Los Angeles is a sanctuary city – a testament to the area’s openness to its multicultural populous. Perhaps ahead of entrance cities such as New York and Chicago, Los Angeles remains dedicated to its immigrant population and changing policy both locally and nationally to ensure amalgamation of its citizens. Unfortunately, Los Angeles’ migrants face turmoil in the form of removals and layered immigration regulation brought on by the federal government attacking illegal aliens, some of whom were separated from their children who were born in the United States, deeming them natural born citizens. The situation in Los Angeles has largely become political as the federal government, state government, Constitution, Supreme Court, and President all have different interests in the area regarding the power to enforce immigration reform and to what extent (Papazian).
In addition to being a hotbed for immigration, racial discrimination for immigrants proves worse in Los Angeles than Sydney. The majority of immigrants discriminated against come from Mexico and Central America. Discrimination occurs in everyday life for Latinos in Los Angeles, from the workplace and storefronts to the streets. Many immigrants find themselves in a survival strategy once coming to Los Angeles; this means they must resort to the ‘gig’ economy or petty proprietorship that has historically been one of the few survival strategies available to ethnic and racialized groups (Trevizo). Even if given workplace employment, many face steep rates of discrimination. “Among Latinos, a quarter said they had recently been subject to unfair treatment in a public place and more than one-third reported workplace discrimination on the basis of their ethnicity” (Healy). Unfortunately, in the street and on public transport these rates are even higher. It is an unfortunate reality for many in Los Angeles where multiculturalism is widespread, yet discrimination remains pertinent.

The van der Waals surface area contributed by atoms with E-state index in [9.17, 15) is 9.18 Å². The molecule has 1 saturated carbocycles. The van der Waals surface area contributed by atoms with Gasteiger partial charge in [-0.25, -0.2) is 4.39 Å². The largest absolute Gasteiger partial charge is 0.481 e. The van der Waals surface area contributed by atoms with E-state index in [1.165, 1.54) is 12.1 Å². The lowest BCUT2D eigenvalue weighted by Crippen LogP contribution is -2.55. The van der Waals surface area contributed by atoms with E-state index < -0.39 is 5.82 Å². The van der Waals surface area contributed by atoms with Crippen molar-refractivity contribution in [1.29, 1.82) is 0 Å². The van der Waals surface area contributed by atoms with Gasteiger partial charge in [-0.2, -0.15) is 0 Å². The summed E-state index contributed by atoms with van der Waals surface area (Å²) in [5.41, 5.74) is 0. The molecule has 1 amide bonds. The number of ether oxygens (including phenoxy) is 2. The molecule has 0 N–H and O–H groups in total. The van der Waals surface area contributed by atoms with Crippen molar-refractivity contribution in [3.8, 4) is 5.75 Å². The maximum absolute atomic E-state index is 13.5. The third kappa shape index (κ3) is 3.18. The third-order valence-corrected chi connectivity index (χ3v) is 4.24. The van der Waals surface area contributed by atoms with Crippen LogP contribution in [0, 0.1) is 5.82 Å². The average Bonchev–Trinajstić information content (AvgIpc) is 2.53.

Overall, Los Angeles relates to Sydney as a globally diverse city in many beneficially significant ways, as well as some negative. Both cities have risen from establishment just a couple hundred years ago but have become the homes of millions as multicultural hubs. They relate in the fact that their immigrant populations contribute a large majority to their global growth and will continue to be influential to their societies. Sometimes there are negatives that come along with being a new person in a new city, but these resilient global cities have proven to be sanctuaries to any looking for solace. Home regions are culturally constructed and are geographically and historically contingent. They exist to serve fundamental individual and group needs, and, as human constructs and cultural products, they also sustain these needs (Terkenli, 324). Sydney and Los Angles both serve as home-regions to millions and will continue to be contingent into the vast growth of their futures.